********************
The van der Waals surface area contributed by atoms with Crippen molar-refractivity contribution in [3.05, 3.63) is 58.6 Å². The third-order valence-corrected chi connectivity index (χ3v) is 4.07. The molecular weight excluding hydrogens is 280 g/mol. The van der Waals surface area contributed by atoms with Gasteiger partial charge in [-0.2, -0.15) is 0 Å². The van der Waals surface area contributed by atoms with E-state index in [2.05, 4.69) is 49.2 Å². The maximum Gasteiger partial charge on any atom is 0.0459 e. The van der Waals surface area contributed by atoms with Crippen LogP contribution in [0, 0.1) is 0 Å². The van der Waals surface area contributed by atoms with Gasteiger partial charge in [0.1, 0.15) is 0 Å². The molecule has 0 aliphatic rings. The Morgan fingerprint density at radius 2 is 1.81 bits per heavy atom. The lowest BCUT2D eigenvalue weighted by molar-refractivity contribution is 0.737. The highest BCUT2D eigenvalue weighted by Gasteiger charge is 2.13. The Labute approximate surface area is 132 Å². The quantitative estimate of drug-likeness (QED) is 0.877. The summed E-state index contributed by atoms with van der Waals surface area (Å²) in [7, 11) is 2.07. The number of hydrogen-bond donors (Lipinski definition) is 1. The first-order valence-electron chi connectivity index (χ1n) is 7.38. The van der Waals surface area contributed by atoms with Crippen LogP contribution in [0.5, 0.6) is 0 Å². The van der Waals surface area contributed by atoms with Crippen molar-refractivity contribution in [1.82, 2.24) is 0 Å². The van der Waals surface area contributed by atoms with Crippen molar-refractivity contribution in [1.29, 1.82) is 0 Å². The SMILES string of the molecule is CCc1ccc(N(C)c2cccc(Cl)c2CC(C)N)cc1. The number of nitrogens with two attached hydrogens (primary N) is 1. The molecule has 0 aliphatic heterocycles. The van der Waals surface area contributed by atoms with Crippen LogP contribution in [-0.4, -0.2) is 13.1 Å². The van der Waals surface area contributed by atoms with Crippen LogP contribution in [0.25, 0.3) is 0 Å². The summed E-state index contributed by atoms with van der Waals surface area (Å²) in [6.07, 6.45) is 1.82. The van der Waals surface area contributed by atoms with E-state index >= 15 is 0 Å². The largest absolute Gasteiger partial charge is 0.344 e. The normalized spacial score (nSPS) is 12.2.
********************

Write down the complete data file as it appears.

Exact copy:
The van der Waals surface area contributed by atoms with Crippen molar-refractivity contribution in [3.05, 3.63) is 58.6 Å². The third-order valence-corrected chi connectivity index (χ3v) is 4.07. The molecular weight excluding hydrogens is 280 g/mol. The van der Waals surface area contributed by atoms with Gasteiger partial charge in [-0.2, -0.15) is 0 Å². The van der Waals surface area contributed by atoms with E-state index in [2.05, 4.69) is 49.2 Å². The maximum Gasteiger partial charge on any atom is 0.0459 e. The van der Waals surface area contributed by atoms with Crippen LogP contribution in [0, 0.1) is 0 Å². The van der Waals surface area contributed by atoms with Gasteiger partial charge in [0.1, 0.15) is 0 Å². The molecule has 0 aliphatic rings. The Morgan fingerprint density at radius 2 is 1.81 bits per heavy atom. The lowest BCUT2D eigenvalue weighted by molar-refractivity contribution is 0.737. The highest BCUT2D eigenvalue weighted by Gasteiger charge is 2.13. The Labute approximate surface area is 132 Å². The quantitative estimate of drug-likeness (QED) is 0.877. The summed E-state index contributed by atoms with van der Waals surface area (Å²) in [7, 11) is 2.07. The number of hydrogen-bond donors (Lipinski definition) is 1. The first-order valence-electron chi connectivity index (χ1n) is 7.38. The van der Waals surface area contributed by atoms with Crippen LogP contribution in [0.5, 0.6) is 0 Å². The van der Waals surface area contributed by atoms with Crippen molar-refractivity contribution in [1.82, 2.24) is 0 Å². The van der Waals surface area contributed by atoms with Crippen molar-refractivity contribution in [1.29, 1.82) is 0 Å². The SMILES string of the molecule is CCc1ccc(N(C)c2cccc(Cl)c2CC(C)N)cc1. The number of nitrogens with two attached hydrogens (primary N) is 1. The molecule has 0 aliphatic heterocycles. The van der Waals surface area contributed by atoms with Crippen LogP contribution in [-0.4, -0.2) is 13.1 Å². The van der Waals surface area contributed by atoms with Crippen LogP contribution in [0.25, 0.3) is 0 Å². The summed E-state index contributed by atoms with van der Waals surface area (Å²) in [6.07, 6.45) is 1.82. The van der Waals surface area contributed by atoms with E-state index >= 15 is 0 Å². The largest absolute Gasteiger partial charge is 0.344 e. The normalized spacial score (nSPS) is 12.2.